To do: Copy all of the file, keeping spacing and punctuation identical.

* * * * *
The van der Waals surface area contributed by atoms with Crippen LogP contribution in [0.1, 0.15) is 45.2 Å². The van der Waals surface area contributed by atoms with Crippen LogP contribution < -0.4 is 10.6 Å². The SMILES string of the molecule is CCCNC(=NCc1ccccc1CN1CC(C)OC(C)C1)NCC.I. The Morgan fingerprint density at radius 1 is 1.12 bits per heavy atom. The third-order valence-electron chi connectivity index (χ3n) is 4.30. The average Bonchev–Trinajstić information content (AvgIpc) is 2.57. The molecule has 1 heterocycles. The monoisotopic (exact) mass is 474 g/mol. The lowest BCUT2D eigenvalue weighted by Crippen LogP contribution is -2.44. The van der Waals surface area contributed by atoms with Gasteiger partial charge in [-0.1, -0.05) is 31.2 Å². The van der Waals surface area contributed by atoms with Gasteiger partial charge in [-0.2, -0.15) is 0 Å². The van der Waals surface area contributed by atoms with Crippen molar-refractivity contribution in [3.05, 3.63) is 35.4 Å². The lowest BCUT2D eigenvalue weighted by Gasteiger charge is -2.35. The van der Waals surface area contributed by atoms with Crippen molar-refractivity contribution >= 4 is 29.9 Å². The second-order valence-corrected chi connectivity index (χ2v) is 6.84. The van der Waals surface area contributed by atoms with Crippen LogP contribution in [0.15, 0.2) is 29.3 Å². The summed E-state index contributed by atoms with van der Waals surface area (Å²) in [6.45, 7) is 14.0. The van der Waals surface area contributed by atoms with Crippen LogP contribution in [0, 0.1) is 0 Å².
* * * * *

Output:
The van der Waals surface area contributed by atoms with Crippen LogP contribution in [0.1, 0.15) is 45.2 Å². The van der Waals surface area contributed by atoms with Crippen LogP contribution < -0.4 is 10.6 Å². The SMILES string of the molecule is CCCNC(=NCc1ccccc1CN1CC(C)OC(C)C1)NCC.I. The Morgan fingerprint density at radius 1 is 1.12 bits per heavy atom. The third-order valence-electron chi connectivity index (χ3n) is 4.30. The average Bonchev–Trinajstić information content (AvgIpc) is 2.57. The molecule has 1 heterocycles. The monoisotopic (exact) mass is 474 g/mol. The lowest BCUT2D eigenvalue weighted by Crippen LogP contribution is -2.44. The van der Waals surface area contributed by atoms with Gasteiger partial charge in [-0.1, -0.05) is 31.2 Å². The van der Waals surface area contributed by atoms with Gasteiger partial charge in [-0.2, -0.15) is 0 Å². The van der Waals surface area contributed by atoms with Crippen molar-refractivity contribution in [3.05, 3.63) is 35.4 Å². The lowest BCUT2D eigenvalue weighted by Gasteiger charge is -2.35. The van der Waals surface area contributed by atoms with Crippen molar-refractivity contribution >= 4 is 29.9 Å². The second-order valence-corrected chi connectivity index (χ2v) is 6.84. The van der Waals surface area contributed by atoms with Crippen LogP contribution in [0.15, 0.2) is 29.3 Å². The summed E-state index contributed by atoms with van der Waals surface area (Å²) in [6.45, 7) is 14.0. The van der Waals surface area contributed by atoms with Crippen LogP contribution in [0, 0.1) is 0 Å².